US court waves through border laptop searches

US court waves through border laptop searches
US court waves through border laptop searches

  This message is in MIME format.  The first part should be readable text,
  while the remaining parts are likely unreadable without MIME-aware tools.

Content-Transfer-Encoding: QUOTED-PRINTABLE

By Kevin Fayle in San Francisco
The Register
22nd April 2008 

Contrary to what some of you may believe, one cannot live in a laptop, 
according to the Court of Appeals for the Ninth Circuit in the US.

In a recent ruling [1], a three-judge panel of that court determined 
that border agents could examine the contents of a laptop without 
reasonable suspicion of wrongdoing. As part of that decision, the court 
rejected the defendant's contention that his laptop was analogous to his 
home or his mind because of the amount of storage and type of personal 
content that could be held there.

The case began when Michael Arnold touched down at LAX after a trip to 
the Philippines. While going through customs, a US Customs and Border 
Patrol Officer selected him for secondary questioning.

Inside his luggage, Arnold had a laptop computer, a separate hard drive, 
a USB flash drive and six CDs. The officer asked Arnold to turn the 
computer on, then discovered pictures of naked women in folders on 
Arnold's desktop.

Special agents of the Department of Homeland Security seized the laptop 
and storage after finding images they believed constituted child 
pornography, but released Arnold. Two weeks later, they returned with a 
warrant for his arrest and charged him with multiple counts relating to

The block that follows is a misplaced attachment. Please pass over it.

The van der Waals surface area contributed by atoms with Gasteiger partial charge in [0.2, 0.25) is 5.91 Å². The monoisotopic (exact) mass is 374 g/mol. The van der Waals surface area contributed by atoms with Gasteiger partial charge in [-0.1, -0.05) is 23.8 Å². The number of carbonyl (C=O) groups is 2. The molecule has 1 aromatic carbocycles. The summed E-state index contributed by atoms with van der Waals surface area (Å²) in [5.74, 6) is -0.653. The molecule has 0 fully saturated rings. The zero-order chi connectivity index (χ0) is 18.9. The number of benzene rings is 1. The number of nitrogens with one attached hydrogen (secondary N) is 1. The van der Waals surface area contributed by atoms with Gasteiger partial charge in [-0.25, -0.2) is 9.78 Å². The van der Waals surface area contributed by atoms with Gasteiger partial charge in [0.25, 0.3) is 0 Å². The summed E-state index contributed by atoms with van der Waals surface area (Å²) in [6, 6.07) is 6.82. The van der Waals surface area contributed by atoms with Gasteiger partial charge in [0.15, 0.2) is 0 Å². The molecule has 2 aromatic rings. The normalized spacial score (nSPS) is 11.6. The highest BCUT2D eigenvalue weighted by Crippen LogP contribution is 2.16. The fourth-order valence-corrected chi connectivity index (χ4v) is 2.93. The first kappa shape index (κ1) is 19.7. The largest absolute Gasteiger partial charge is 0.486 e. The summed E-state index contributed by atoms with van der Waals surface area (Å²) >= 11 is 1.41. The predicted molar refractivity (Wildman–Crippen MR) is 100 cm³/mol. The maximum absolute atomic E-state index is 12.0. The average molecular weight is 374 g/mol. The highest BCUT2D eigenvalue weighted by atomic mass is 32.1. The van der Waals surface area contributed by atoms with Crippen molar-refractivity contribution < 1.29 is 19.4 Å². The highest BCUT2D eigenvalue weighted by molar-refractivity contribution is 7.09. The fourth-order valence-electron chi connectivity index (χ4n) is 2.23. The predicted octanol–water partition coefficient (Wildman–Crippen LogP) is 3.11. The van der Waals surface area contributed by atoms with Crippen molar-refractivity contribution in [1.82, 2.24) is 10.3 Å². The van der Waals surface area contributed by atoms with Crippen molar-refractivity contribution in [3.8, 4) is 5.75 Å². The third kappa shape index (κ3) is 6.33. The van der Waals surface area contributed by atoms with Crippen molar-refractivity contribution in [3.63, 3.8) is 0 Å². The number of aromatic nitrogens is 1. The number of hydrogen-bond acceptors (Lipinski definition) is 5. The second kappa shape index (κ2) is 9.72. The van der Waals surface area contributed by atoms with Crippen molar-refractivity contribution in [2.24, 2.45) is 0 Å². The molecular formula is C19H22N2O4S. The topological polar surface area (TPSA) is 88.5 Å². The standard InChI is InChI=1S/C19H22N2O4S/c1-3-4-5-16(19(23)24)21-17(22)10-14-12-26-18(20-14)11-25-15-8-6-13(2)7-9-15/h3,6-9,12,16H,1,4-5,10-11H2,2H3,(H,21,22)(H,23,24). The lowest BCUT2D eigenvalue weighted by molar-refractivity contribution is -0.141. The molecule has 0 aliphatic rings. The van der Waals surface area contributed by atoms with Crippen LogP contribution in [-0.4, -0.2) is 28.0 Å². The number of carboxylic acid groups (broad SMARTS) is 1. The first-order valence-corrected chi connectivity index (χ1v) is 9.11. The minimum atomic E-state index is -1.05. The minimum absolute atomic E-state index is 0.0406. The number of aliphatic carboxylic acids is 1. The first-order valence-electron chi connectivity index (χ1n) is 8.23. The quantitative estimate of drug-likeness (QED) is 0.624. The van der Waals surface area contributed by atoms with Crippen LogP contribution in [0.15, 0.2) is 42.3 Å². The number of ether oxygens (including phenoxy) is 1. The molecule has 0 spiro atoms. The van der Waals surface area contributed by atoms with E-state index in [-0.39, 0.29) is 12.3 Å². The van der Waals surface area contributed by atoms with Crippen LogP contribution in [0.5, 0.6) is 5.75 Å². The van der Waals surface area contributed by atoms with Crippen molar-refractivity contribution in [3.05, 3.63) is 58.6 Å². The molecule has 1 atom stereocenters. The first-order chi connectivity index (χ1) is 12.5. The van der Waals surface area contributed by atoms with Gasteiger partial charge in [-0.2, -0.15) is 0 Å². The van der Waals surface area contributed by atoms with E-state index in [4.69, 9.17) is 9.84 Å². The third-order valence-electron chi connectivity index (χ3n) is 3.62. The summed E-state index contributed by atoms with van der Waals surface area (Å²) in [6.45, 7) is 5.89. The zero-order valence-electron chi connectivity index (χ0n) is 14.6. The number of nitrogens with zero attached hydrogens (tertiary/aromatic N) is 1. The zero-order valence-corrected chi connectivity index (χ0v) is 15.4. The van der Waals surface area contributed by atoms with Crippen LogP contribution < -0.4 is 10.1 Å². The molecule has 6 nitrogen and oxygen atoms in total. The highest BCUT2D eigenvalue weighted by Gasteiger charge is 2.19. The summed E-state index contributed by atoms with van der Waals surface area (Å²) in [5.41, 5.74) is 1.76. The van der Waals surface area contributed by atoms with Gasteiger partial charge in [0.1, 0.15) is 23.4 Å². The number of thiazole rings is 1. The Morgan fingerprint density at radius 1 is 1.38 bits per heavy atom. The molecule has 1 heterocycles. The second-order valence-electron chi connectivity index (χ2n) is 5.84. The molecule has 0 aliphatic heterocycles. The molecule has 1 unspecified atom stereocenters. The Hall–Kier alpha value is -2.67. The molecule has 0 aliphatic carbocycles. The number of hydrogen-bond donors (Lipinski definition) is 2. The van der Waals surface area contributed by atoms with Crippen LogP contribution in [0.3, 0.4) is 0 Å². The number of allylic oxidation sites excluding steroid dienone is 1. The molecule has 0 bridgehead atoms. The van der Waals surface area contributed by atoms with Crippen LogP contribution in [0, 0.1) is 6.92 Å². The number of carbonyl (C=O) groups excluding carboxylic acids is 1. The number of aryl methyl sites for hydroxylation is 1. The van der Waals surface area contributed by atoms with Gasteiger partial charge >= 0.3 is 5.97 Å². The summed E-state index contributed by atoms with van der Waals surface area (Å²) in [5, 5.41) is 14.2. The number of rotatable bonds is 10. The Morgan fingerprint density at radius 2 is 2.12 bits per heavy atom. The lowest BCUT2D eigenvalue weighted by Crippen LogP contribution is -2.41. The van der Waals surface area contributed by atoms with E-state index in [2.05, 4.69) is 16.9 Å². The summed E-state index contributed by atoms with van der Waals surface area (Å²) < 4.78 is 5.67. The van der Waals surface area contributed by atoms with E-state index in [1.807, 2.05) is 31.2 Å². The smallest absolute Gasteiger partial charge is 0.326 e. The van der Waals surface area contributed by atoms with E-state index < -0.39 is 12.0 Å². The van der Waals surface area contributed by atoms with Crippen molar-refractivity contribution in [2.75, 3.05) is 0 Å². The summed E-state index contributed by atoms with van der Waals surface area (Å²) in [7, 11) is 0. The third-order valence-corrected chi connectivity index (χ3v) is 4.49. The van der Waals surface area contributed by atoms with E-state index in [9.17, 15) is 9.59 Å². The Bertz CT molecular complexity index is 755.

child pornography.

Border and customs agents in the US have broad authority to conduct 
searches when people try to enter the country. They operate outside the 
Fourth Amendment's warrant requirement, a feature of executive power 
known as the "border search exception", although they are still subject 
to the Amendment's reasonableness requirement.

Reasonable suspicion

Courts have long held that random searches of closed containers and 
their contents at the border are reasonable. The Supreme Court has 
determined, however, that interests of human dignity and privacy require 
a reasonable suspicion before intrusive searches of a traveler's person.

Arnold argued at trial that searching his laptop was the same thing as 
searching his person, since laptops contain personal information such as 
emails, web surfing histories and personal documents.

The trial court agreed, stating that electronic storage functions as an 
extension of human memory; thus a search of stored personal data 
constituted an intrusion into the mind. The court suppressed the 
evidence seized from Arnold's laptop, and the government appealed.

(Mark Rasch of SecurityFocus has an excellent analysis [2] of the 
parties' positions at trial, and the issues underlying border searches 
of laptops generally.)

The Ninth Circuit disagreed. The panel rejected the trial court's 
figurative view of digital storage and adopted a literal view: laptops 
and storage devices are personal property, pure and simple. As such,